The Darlington I Like to Remember: #2 Looking Back – The Town Square
By Bill Shepard
Which is correct – Uptown, downtown, or across town?
I have heard the story told many times as to how Darlington Town Square came to be and where it was located, but whether it is true or not I cannot say. The design is rather unique. I know of only one other town in South Carolina built around the courthouse, as in Darlington.
I treasure the many memories I have of the mill town, the place of my childhood, the place of my yesteryears, over 100 years ago. I would not trade them for any others.
When I was in the military (WW II), I invited a friend home to Darlington with me. My friend was ready to return to the base before I had to leave. I recall that he went to the bus station to inquire when the next bus would be through Darlington and going to Florida. My friend was told that only one bus per day passed through Darlington in that direction. My friend said, “ Good, where is the train depot?”
“Soldier,” said the clerk, “there hasn’t been a train in or out of this town in twenty years!”
My friend never tired of telling that story. Evenings when days were ended on the base, the men would often gather in small groups and the subject of home would arise. Minds drifted back and stories about the faraway places would begin. After I told of my town, my friend in a fun sort of way would break in and tell the story of the town that had one bus a day and had not seen a train in twenty years! Laughter would always follow. That was good! Memories flowed!
Saturdays when Dad would ask, “Bill, do you want to go uptown?” Of course, he already knew the answer before he asked. I would get ready immediately for the going.
With my small hand tightly in the grip of his hand, we would be off to one of my favorite places, that of the Darlington Town Square. I would see more people than I had seen since the last visit there. For a six-year-old in the nineteen twenties and early thirties, this would be exciting.
I would need to run to keep up. Dad’s steps were much longer than mine, so I would hop and skip but would never complain. We would enter the square by way of Pearl Street or sometimes Orange Street. Pearl Street was more exciting. All along both sides of Pearl, there were small stores and people a-plenty shopping inside them.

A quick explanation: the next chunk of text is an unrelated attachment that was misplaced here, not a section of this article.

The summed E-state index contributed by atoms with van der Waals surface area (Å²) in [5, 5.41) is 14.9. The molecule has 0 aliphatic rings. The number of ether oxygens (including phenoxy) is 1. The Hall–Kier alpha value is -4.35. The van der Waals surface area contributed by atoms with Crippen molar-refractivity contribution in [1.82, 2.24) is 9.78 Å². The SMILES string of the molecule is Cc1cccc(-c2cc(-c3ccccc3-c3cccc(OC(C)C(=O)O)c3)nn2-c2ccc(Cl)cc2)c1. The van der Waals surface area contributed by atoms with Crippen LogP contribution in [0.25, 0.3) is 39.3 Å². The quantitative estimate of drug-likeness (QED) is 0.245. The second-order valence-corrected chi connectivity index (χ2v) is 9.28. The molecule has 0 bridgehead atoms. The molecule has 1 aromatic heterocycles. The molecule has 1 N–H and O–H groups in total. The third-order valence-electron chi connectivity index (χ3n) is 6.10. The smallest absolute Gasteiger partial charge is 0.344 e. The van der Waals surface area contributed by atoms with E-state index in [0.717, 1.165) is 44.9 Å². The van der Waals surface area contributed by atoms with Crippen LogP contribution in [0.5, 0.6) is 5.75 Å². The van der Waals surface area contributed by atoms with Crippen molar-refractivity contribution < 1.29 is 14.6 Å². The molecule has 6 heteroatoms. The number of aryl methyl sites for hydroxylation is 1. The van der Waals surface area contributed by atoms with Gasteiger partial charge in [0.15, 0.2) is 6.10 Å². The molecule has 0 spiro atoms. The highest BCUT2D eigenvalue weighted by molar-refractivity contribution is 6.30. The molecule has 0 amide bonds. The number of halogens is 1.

The smell of peanuts parching filled the air and small groups of men, mostly farmers from the nearby countryside, would be huddled here and there swapping stories while eating the parched peanuts from Moody’s Market on the Square.
The smell of vanilla coming from Metropol’s Candy and Ice Cream store on the corner of the square would fill the air and competed with the smell of the peanuts. Even so, nothing was equal to that of the peanuts.
The most exciting thing of all was the people. There were people everywhere one looked, entering in and out of the stores around the square. I can picture them all in my mind’s eye as I write today.
Beginning at Roses Dime Store, I can name all the stores that were around the square when I was a small boy, but the people would be missing. I have often said that the square has remained with little change since I was a boy except for the lack of shoppers. Yes, I remember.
For many long years, I have carried a picture of the town square in my mind and have longed to see it come alive again. Will it ever happen? Only God has the answer. Meantime, I will hold dear the memories I have of a little boy, holding tightly to his dad’s hand while traveling about the town square of Darlington.
Another memorable moment on the square was on my first visit home to Darlington after joining the Army in 1942. It was a surprise visit, and no one knew that I was coming home for a weekend visit – no one!
I hitched a ride from Drew Field Air Base in Tampa, Florida. Just outside of Jacksonville, Fl. I caught a ride from there to the square in Darlington. Lucky me!
The driver went out of the way to her destination to go by Darlington to see me home. Her car stopped in front of the courthouse. I was home and as proud as a peacock in a barnyard! I thanked the driver, and she was on her way, and I was too. I looked for a familiar face. Not seeing one, I headed off down Pearl Street toward the mill village.
I was home for a short visit and Darlington was never more beautiful. I did not want anyone to stop and pick me up. My stay was short and full of surprises. I have carried that proud moment in time for as long as I have lived, and it gets more precious each time I share it.
To My Readers: It is good to be back in the paper after my long absence from sharing my memories of The Darlington I Remember. My latest book just off the press, A Boy, A Girl and Their Journey Together, tells the story of the life of this mill village boy. The story has its beginning when my dad moved his family to Darlington in the early spring of the year 1922. The book may be purchased by contacting the author at his home address. The cost is $25 which includes postage.
324 Sunny Lane
Piedmont, SC 29673